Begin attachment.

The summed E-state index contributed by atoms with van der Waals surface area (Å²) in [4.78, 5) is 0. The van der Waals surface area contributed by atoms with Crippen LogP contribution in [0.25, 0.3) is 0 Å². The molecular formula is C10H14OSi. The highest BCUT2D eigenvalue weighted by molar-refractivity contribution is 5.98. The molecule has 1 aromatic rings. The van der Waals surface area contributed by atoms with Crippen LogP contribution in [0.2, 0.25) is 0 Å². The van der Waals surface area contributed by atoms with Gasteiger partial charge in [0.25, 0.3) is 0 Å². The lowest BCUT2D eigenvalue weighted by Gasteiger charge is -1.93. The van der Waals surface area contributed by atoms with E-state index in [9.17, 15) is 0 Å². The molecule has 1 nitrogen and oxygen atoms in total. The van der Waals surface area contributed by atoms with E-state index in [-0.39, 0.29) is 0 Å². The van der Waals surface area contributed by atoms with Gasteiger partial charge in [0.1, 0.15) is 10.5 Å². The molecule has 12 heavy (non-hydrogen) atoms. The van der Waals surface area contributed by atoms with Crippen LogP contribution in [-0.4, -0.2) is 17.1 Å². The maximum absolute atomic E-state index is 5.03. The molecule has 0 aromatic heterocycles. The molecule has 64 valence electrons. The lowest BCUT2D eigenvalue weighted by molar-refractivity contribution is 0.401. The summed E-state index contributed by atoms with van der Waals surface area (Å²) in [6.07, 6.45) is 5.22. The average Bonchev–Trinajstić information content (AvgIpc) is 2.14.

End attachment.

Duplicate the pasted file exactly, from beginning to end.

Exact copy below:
The summed E-state index contributed by atoms with van der Waals surface area (Å²) in [4.78, 5) is 0. The van der Waals surface area contributed by atoms with Crippen LogP contribution in [0.25, 0.3) is 0 Å². The molecular formula is C10H14OSi. The highest BCUT2D eigenvalue weighted by molar-refractivity contribution is 5.98. The molecule has 1 aromatic rings. The van der Waals surface area contributed by atoms with Crippen LogP contribution in [0.2, 0.25) is 0 Å². The van der Waals surface area contributed by atoms with Gasteiger partial charge in [0.25, 0.3) is 0 Å². The lowest BCUT2D eigenvalue weighted by Gasteiger charge is -1.93. The van der Waals surface area contributed by atoms with E-state index in [9.17, 15) is 0 Å². The molecule has 1 nitrogen and oxygen atoms in total. The van der Waals surface area contributed by atoms with E-state index in [-0.39, 0.29) is 0 Å². The van der Waals surface area contributed by atoms with Gasteiger partial charge in [0.1, 0.15) is 10.5 Å². The molecule has 12 heavy (non-hydrogen) atoms. The van der Waals surface area contributed by atoms with Crippen LogP contribution in [-0.4, -0.2) is 17.1 Å². The maximum absolute atomic E-state index is 5.03. The molecule has 0 aromatic heterocycles. The molecule has 64 valence electrons. The lowest BCUT2D eigenvalue weighted by molar-refractivity contribution is 0.401. The summed E-state index contributed by atoms with van der Waals surface area (Å²) in [6.07, 6.45) is 5.22. The average Bonchev–Trinajstić information content (AvgIpc) is 2.14.